Teething in dogs: jaw development in puppies
Like all mammals, puppies eventually lose their milk teeth and their permanent teeth then come through. The change of teeth is usually relatively unproblematic in dogs, but a visit to the vet due to acute discomfort may occasionally be necessary. In any case, it is important to support your pup during this phase and to check its teeth regularly.
The puppy's bite and development
Dogs are born toothless, but from the third week the milk teeth come through. Puppies have 28 milk teeth. It has two canines, six molars and six incisors, which are located in both the upper and lower jaws. Depending on the breed, the dog retains these milk teeth until about three months of age. Then, over a period of about three months, the milk teeth fall out and the 42 teeth of the final set come through. In larger breeds of dog, the change of teeth usually takes place earlier than in smaller dogs.
How do I know that my puppy is teething?
If your little puppy suddenly starts nibbling on furniture, tugging at your clothes or chewing the sofa cushion after three months of age, this is also bad behaviour that should be reprimanded – but often these behaviours are also signs of a change of teeth, because the gums can become quite itchy at this time. The dog massages them by chewing on something. You can help your four-legged friend by providing it with chewing objects on which it can legitimately satisfy the chewing instinct – and at the same time protect your furniture. If you’re lucky, you’ll find a milk tooth on the floor or at the place they sleep that you can keep as a souvenir. Puppies often lick their teeth to loosen them and get rid of them. This is also a sign of the change of teeth.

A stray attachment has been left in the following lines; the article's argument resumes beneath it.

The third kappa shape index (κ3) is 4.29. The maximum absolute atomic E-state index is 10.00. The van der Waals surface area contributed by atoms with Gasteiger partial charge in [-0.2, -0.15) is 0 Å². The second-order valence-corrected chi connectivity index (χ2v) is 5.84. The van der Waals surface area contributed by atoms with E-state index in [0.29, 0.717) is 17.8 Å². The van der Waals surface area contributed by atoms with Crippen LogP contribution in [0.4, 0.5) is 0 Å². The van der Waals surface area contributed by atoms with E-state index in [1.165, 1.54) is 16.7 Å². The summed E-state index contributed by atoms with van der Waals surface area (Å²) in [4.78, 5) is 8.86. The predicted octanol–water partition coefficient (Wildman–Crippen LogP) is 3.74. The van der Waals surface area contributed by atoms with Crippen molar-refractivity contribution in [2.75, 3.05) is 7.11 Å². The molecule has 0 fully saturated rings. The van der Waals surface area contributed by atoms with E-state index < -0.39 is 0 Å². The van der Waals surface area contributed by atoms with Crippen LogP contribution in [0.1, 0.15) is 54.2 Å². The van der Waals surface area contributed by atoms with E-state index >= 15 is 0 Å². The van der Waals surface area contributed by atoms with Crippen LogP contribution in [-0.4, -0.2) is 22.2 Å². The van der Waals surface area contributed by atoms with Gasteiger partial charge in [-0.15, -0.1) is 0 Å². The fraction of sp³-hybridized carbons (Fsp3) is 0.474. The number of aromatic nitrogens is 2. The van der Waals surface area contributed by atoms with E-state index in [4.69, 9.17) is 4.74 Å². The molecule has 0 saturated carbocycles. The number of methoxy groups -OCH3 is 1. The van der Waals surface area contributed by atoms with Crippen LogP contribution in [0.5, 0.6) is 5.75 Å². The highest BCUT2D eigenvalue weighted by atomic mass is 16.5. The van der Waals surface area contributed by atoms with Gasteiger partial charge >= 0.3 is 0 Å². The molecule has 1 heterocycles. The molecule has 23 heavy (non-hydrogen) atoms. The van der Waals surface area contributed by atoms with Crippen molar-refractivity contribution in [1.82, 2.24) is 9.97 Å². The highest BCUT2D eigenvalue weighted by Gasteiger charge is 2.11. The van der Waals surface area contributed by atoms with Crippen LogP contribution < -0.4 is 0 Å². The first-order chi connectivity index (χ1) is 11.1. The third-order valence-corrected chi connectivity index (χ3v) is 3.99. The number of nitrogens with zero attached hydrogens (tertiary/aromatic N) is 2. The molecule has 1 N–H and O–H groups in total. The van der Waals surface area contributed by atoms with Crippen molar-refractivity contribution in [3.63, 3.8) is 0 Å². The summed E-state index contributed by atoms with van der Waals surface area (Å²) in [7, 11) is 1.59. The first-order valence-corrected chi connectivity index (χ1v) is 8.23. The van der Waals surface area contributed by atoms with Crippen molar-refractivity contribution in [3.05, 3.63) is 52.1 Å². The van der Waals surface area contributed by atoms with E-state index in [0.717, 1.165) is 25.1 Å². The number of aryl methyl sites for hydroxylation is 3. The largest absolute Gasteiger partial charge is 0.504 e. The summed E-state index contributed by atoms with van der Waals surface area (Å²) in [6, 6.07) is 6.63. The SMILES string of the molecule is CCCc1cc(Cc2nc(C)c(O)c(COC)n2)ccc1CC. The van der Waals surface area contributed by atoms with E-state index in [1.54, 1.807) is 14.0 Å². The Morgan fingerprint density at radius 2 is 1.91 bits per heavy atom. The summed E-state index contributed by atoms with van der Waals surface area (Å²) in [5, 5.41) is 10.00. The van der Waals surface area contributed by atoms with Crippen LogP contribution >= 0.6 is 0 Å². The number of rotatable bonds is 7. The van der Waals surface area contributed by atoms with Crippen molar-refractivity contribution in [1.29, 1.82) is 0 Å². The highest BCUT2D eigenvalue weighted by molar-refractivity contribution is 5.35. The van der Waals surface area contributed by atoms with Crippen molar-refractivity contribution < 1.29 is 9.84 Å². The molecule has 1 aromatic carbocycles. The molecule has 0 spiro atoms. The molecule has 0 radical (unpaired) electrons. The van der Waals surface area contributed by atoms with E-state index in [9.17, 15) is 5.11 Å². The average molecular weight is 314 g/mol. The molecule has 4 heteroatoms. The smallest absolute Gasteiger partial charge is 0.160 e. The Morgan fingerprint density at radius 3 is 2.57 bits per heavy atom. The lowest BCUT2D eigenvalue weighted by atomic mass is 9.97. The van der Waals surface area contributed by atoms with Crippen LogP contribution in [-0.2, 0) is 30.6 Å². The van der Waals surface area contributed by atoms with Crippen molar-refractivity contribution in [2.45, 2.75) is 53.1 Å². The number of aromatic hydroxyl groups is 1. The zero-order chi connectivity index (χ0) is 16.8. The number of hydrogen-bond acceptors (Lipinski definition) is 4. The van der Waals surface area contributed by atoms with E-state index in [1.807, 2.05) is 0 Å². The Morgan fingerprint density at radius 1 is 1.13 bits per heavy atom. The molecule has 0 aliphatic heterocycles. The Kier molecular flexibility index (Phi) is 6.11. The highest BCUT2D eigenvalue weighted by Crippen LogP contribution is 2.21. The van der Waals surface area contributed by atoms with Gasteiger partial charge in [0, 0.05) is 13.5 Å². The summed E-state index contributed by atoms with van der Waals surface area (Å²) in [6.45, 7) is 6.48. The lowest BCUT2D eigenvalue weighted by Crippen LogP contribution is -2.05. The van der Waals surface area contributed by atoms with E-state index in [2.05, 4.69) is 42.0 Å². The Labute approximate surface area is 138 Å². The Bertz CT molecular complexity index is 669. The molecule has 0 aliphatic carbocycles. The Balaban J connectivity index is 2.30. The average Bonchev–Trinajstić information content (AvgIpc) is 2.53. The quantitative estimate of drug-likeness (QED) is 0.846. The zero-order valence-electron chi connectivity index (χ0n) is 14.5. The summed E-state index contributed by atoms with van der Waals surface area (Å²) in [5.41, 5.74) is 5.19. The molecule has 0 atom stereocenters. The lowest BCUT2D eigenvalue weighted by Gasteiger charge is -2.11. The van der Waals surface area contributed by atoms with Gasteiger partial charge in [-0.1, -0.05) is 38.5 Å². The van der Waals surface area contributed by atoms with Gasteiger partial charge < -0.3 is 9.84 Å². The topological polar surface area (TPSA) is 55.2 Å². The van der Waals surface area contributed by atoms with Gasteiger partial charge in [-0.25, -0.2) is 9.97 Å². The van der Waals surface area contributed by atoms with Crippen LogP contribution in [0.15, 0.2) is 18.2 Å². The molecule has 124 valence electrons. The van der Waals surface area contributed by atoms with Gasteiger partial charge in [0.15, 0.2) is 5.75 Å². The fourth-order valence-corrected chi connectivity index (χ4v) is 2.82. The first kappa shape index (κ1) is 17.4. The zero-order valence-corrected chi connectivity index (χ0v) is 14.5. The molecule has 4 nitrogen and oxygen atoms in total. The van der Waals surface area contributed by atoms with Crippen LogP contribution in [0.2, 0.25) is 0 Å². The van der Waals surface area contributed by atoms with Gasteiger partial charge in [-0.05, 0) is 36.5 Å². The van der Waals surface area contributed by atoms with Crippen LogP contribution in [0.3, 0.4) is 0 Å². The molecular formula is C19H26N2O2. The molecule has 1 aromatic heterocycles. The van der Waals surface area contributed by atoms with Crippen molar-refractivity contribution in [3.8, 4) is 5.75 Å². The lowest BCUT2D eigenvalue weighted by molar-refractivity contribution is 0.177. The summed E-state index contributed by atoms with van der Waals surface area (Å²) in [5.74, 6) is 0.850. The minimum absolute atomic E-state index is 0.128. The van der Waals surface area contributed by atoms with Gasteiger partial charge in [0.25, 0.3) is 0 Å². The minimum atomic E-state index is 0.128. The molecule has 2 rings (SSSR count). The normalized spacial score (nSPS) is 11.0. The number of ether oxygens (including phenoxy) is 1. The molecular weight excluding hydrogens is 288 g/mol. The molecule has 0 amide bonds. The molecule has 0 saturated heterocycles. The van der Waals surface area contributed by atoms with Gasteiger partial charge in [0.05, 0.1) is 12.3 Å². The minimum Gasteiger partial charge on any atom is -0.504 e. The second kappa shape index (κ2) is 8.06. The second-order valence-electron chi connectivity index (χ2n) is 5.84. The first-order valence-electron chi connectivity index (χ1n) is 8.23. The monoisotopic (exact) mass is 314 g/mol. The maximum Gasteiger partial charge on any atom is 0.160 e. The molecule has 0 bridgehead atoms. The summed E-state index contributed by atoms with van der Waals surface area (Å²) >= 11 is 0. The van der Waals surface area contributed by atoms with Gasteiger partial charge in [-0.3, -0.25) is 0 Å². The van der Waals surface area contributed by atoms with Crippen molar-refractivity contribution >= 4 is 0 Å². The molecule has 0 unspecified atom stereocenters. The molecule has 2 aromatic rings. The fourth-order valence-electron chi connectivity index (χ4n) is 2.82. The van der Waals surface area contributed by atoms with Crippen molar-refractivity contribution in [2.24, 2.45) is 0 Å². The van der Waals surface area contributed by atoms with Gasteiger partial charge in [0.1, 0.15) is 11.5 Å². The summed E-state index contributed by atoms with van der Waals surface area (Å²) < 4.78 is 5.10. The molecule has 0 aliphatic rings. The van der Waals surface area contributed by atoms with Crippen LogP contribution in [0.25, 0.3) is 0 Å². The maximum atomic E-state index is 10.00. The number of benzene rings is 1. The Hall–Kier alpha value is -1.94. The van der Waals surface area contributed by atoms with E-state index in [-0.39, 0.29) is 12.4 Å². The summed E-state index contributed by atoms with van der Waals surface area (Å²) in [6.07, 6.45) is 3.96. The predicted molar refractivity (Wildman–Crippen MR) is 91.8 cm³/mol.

Here’s what you should keep in mind when your dog’s teeth change
When your four-legged friend is teething, it is important for you to check their teeth regularly to see if everything is OK. Ideally, you should have already got your puppy used to you opening its mouth before it starts teething. Otherwise, now is a good time to do this, something that is essential for dental care, but also for visits to the vet. Signs that something has gone wrong in the transition from milk teeth to the final set of teeth include the puppy sleeping fitfully, refusing to eat or behaving in an unusually restless manner. In these cases, checking the bite will help you identify if the puppy is suffering from an infection and if its teeth are coming through correctly.
How to make teething easier for your puppy
Even though the change of teeth in a puppy is usually non-problematic, there are a few things you can do to help during this sometimes unpleasant phase. It is very important not to play tug-of-war with your puppy or encourage it to retrieve, as this can lead to pain or teeth being broken off by force. Instead, provide it with suitable chew toys, such as toys made of natural rubber. The change of teeth can be accompanied by inflammation and pain, so it helps to moisten dry food a little.
You should also make sure that your four-legged companion has an adequate supply of calcium, as this important bone building block promotes healthy teeth. However, high-quality puppy food usually contains enough of this. The change of teeth in dogs is not comparable to human children, but you can still help your animal family member by regularly checking their teeth.